This week’s riff: Earlier this week I had the pleasure of meeting with executives from a fast-growing snacking business. What struck me most from our discussions was the company’s willingness to accept failure as a learning opportunity and its committed to ongoing experimentation and prudent risk-taking as their fastest route to growth.
The company is developing new snacks continuously and. If a new line receives a negative reception, it is quickly changed or dropped. The whole operating system is designed to deal with new and different lines; it expects failure and is built to exploit rather than resist it.
Our willingness and ability to learn from failure is the subject of a recent book by Matthew Syed, called Black Box Thinking. In the book, Syed compares and contrasts the healthcare industry. It does little to accept failure and has, therefore, a poor track record in understanding patterns of errors. Or systematically addressing them. With the airline industry, where failures, both large and small, are shared publicly and are seen as an opportunity to learn and improve.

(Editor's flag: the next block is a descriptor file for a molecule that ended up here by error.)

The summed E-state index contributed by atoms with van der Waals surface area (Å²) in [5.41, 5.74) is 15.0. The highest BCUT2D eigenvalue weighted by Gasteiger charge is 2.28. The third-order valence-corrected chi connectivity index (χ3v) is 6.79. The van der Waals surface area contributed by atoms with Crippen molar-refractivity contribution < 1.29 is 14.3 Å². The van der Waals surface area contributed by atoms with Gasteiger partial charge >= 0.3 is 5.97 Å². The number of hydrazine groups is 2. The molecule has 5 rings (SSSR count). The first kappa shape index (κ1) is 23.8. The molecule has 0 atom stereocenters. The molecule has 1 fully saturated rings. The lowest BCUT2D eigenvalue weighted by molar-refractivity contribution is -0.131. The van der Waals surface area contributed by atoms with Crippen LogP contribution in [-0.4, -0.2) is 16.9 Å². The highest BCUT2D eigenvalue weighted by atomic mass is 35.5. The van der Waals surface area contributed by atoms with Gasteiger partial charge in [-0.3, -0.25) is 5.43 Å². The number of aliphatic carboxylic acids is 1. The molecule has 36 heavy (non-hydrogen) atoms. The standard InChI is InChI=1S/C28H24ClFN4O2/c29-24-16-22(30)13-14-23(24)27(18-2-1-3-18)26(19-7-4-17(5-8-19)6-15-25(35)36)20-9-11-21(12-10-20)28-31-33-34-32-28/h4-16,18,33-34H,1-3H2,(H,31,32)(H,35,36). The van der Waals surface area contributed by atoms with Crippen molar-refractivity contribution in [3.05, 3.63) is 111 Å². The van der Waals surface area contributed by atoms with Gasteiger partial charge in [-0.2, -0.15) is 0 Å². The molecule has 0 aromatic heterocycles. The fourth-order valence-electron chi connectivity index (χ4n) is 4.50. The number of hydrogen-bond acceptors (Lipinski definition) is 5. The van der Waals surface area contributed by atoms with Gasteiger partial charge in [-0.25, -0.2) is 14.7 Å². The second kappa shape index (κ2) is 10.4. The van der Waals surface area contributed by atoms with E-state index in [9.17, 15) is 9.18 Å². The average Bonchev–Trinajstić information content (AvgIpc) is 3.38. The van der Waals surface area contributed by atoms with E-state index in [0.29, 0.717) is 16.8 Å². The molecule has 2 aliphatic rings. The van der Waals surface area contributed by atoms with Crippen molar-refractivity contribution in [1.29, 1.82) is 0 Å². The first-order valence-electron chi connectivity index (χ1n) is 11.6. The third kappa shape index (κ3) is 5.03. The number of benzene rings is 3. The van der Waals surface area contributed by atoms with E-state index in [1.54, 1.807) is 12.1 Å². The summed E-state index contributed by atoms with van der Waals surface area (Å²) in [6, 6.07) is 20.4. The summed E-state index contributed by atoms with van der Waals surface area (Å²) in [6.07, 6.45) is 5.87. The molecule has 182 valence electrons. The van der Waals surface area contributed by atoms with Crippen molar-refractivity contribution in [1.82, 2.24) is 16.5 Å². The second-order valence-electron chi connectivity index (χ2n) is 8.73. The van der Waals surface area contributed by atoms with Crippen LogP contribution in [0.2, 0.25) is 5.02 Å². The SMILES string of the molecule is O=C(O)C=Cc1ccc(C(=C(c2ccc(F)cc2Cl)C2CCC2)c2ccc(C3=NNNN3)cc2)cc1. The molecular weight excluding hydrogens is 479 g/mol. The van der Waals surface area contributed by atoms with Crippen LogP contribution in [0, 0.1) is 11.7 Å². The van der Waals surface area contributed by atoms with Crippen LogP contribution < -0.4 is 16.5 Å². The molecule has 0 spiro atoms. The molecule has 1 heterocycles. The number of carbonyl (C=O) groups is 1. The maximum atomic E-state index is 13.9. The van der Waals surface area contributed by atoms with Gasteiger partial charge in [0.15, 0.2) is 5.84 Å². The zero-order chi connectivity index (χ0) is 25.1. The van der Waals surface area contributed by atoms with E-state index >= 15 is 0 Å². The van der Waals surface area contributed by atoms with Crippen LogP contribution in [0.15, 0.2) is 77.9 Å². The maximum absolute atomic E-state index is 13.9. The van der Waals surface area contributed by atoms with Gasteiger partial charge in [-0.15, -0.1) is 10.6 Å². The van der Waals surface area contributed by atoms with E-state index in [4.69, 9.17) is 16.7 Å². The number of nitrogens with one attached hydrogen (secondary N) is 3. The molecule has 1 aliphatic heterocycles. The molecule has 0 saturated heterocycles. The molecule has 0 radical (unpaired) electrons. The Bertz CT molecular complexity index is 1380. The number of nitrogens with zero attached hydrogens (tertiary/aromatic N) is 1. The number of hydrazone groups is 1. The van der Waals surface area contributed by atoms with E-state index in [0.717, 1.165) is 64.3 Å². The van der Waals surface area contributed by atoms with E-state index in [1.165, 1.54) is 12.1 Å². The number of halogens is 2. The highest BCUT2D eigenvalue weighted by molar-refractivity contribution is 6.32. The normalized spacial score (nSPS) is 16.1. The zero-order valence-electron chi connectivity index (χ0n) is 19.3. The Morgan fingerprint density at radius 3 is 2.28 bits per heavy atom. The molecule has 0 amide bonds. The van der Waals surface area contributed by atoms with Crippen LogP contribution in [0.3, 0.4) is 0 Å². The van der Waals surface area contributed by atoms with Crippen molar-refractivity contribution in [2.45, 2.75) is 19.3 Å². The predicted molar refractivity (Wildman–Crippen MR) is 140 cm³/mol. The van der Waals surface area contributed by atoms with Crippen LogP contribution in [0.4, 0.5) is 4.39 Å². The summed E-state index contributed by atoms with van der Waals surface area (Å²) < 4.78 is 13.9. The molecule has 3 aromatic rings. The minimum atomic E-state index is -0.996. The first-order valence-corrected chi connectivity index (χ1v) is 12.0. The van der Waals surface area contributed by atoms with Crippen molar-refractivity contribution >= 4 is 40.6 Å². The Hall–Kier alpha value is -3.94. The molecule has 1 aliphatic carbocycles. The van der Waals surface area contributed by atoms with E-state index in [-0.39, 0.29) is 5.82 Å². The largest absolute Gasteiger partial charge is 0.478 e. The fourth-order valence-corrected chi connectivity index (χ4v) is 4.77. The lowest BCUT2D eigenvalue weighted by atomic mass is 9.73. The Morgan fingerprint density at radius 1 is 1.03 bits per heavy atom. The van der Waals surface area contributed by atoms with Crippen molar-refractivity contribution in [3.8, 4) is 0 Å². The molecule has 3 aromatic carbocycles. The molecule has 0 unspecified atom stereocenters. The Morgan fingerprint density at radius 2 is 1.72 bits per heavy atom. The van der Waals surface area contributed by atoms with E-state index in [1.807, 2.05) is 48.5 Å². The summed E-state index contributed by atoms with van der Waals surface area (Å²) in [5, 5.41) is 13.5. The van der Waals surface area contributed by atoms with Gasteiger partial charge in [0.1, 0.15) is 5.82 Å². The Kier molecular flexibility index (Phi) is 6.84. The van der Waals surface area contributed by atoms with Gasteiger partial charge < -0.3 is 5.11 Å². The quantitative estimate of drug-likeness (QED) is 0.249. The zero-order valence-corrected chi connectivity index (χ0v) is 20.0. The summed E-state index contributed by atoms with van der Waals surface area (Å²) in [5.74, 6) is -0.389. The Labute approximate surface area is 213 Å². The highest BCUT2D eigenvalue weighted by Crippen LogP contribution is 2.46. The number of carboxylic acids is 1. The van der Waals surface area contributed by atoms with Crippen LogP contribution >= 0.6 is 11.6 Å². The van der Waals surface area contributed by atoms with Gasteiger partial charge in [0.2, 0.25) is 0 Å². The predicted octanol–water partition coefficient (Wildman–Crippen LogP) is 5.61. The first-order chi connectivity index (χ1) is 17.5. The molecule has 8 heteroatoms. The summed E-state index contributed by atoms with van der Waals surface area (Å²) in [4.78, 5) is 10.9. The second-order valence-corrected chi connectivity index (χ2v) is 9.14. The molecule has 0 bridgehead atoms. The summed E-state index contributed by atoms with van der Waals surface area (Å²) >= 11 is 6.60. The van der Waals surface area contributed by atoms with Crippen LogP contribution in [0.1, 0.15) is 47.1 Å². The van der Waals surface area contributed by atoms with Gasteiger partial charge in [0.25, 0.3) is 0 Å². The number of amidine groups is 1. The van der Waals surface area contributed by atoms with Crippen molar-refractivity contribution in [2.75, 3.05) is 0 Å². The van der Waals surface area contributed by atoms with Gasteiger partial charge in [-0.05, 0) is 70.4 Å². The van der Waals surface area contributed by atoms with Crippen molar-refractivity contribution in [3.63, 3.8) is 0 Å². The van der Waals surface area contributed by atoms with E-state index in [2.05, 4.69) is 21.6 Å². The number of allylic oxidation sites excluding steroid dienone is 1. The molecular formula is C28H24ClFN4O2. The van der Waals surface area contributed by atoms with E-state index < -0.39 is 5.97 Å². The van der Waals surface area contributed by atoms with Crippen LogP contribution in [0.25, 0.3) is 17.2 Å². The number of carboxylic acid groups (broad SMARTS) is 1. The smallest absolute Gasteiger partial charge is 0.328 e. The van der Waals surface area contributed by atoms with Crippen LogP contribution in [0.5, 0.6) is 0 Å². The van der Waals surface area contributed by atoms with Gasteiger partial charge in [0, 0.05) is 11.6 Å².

Whether we’re talking about individuals, teams or organisations, the clear conclusion from Black Box Thinkingis that, in Syed’s words, “We progress fastest when we face up to failure – and learn from it.”
So, what about you and your organization. Are you more like the healthcare industry or do you, like the snacking business I visited, take the airline industry’s institutionalised approach to learning from failure? Using that learning as a springboard to improvement and growth?
Off The Record: Get It Right Next Time by Gerry Rafferty
You’ve got to grow, you’ve got to learn by your mistakes
We’ve got to die a little every day, just to try and stay awake
When you believe there’s no mountain you can climb
And if you get it wrong you’ll get it right next time
© Stuart Cross 2017. All rights reserved.